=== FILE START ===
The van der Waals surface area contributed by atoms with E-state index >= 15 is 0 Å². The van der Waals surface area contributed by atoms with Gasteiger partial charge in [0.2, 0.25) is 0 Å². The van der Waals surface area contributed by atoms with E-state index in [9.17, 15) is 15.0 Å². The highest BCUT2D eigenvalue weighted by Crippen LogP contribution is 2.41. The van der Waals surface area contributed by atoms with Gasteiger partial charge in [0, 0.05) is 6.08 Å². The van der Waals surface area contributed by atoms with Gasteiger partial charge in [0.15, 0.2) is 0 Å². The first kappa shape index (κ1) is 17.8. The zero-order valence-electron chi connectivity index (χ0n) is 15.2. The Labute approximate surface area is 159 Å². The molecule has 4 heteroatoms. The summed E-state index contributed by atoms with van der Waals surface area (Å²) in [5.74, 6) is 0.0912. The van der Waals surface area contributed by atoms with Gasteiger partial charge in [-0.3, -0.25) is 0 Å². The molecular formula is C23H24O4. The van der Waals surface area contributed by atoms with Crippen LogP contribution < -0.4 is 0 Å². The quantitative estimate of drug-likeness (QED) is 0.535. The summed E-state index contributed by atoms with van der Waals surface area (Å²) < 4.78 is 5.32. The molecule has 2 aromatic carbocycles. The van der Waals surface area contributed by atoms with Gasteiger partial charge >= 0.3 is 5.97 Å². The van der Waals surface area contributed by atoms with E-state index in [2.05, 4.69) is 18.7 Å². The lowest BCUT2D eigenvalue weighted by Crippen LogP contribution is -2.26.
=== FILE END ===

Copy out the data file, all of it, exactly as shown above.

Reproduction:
The van der Waals surface area contributed by atoms with E-state index >= 15 is 0 Å². The van der Waals surface area contributed by atoms with Gasteiger partial charge in [0.2, 0.25) is 0 Å². The van der Waals surface area contributed by atoms with E-state index in [9.17, 15) is 15.0 Å². The highest BCUT2D eigenvalue weighted by Crippen LogP contribution is 2.41. The van der Waals surface area contributed by atoms with Gasteiger partial charge in [0, 0.05) is 6.08 Å². The van der Waals surface area contributed by atoms with Gasteiger partial charge in [0.15, 0.2) is 0 Å². The first kappa shape index (κ1) is 17.8. The zero-order valence-electron chi connectivity index (χ0n) is 15.2. The Labute approximate surface area is 159 Å². The molecule has 4 heteroatoms. The summed E-state index contributed by atoms with van der Waals surface area (Å²) in [5.74, 6) is 0.0912. The van der Waals surface area contributed by atoms with Gasteiger partial charge in [-0.3, -0.25) is 0 Å². The molecular formula is C23H24O4. The van der Waals surface area contributed by atoms with Crippen LogP contribution < -0.4 is 0 Å². The quantitative estimate of drug-likeness (QED) is 0.535. The summed E-state index contributed by atoms with van der Waals surface area (Å²) < 4.78 is 5.32. The molecule has 2 aromatic carbocycles. The van der Waals surface area contributed by atoms with Gasteiger partial charge >= 0.3 is 5.97 Å². The van der Waals surface area contributed by atoms with E-state index in [2.05, 4.69) is 18.7 Å². The lowest BCUT2D eigenvalue weighted by Crippen LogP contribution is -2.26.